The work of rescue was accomplished in considerably less than half an hour. Acting Keeper William L. Silvey, in siteorary command of the life-saving crew, went as near as he could to the wreck on the heels of an outgoing sea and called to the sailors to heave him a line. This they did from the jib boom. The hawser over which the breeches buoy is operated was then bent on to this line and hauled aboard ship. The whip line was sent out in the same manner, both hawser and whip being made fast on the vessel, according to the acting keeper's directions. The captain of the Mizpah, who, it appears, was suffering from injuries sustained before the vessel struck, was hauled ashore first. The other members of the crew followed him rapidly landward, and by 10:25 o'clock the rescuers had collected their gear and coiled up their lines.

It was learned from the master that the wrecked vessel was the British schooner Mizpah, hailing from Lunenberg, Nova Scotia. She had sailed from Prince Edward Island, November 17, with a cargo of potatoes for Boston. She carried a crew of seven men all told. She experienced bad weather constantly from the beginning of her disastrous voyage, having been stormbound several days somewhere on her way down the coast. The most of her run was made by dead reckoning. On December 2, however, the master got his bearings, and in the afternoon of that day made Highland Light, at which time he estimated his position to be 4 or 5 miles offshore. He then shaped his course for a harbor at Provincetown, but was not familiar with the coast and currents, and in the darkness of the night and the prevailing thick weather the strong ebb tide set him down on the outer bar nearly a mile off the ocean beach of Cape Cod. The first intimation he had that his vessel was running into danger was when she touched on the bar mentioned. It was at this time that three of the crew William Smith, William Eisenor, and Robert Westhaver were swept away by a boarding sea. None of their shipmates saw them go. All they could say in regard to the lamentable occurrence was that they could not find the lost men on the after part of the vessel, where it seems they had been before she struck. Soon the schooner was driven over the inner bar also, and by the greatest of good fortune within a stone's throw of land, where in a few minutes those left of her crew heard the comforting voice of Surfman Kelley promising an early rescue.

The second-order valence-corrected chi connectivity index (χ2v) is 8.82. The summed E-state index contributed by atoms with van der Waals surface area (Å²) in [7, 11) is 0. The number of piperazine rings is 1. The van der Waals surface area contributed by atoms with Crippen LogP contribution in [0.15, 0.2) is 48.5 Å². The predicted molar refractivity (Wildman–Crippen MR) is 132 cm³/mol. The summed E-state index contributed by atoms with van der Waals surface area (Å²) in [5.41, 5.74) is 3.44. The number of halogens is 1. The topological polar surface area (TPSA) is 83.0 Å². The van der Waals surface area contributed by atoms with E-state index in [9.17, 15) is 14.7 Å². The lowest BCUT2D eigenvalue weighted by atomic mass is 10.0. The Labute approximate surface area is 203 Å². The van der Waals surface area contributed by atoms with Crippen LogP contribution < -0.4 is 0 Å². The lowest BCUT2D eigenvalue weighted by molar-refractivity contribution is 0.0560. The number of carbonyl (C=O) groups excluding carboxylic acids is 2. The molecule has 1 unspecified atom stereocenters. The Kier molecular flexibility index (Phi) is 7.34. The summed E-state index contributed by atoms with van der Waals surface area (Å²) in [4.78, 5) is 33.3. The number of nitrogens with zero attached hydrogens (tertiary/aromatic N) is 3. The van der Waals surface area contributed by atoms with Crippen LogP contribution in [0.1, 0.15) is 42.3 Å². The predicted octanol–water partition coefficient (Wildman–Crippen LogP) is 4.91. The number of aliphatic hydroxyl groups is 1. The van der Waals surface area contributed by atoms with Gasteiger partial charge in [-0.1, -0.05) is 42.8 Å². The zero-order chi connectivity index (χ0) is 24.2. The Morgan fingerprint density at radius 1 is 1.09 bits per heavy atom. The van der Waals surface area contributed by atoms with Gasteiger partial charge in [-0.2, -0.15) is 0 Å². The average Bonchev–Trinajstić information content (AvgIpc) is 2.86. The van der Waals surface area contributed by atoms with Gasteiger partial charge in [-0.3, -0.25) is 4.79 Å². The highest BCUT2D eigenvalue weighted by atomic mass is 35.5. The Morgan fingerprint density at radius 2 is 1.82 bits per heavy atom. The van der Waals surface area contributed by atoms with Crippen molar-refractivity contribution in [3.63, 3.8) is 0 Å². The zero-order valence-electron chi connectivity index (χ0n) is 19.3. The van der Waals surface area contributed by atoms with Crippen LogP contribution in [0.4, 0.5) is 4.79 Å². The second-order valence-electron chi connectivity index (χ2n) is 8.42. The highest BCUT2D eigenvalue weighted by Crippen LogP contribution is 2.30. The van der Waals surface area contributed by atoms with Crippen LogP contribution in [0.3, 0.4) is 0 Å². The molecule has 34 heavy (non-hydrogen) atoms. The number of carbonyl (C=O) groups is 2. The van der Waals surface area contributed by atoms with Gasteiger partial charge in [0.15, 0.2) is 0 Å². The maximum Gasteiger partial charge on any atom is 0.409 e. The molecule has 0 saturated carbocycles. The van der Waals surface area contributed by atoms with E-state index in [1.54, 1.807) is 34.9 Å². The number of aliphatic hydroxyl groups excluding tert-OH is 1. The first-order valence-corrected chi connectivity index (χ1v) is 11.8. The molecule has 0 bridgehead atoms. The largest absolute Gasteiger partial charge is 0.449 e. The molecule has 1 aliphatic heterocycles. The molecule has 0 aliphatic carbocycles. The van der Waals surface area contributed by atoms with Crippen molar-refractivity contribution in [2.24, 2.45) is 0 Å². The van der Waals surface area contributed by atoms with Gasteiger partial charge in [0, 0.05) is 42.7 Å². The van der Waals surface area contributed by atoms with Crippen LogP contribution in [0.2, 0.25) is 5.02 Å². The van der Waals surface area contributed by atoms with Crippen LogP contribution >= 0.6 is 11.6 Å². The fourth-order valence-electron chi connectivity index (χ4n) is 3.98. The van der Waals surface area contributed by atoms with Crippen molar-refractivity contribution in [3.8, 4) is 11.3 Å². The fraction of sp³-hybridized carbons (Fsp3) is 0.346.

It appears that the light seen offshore by Kelley was a torch, burned as a distress signal after the Mizpah had worked over the outer bar. Capt. Westhaver testified that the running lights of his vessel were displayed as usual, and his statement in this regard was not controverted (contradicted) by the testimony of any other witness. Acting Keeper Silvey expresses the opinion, however, that on the night of the disaster the lights of a vessel offshore from his station could have been seen at a distance of 3 or 4 miles. Nevertheless, it seems certain that no one on the beach attached to the Life-Saving Service saw any illumination aboard the Mizpah until the flare of the torch, burned as a signal of distress, was discovered by Surfman Kelley.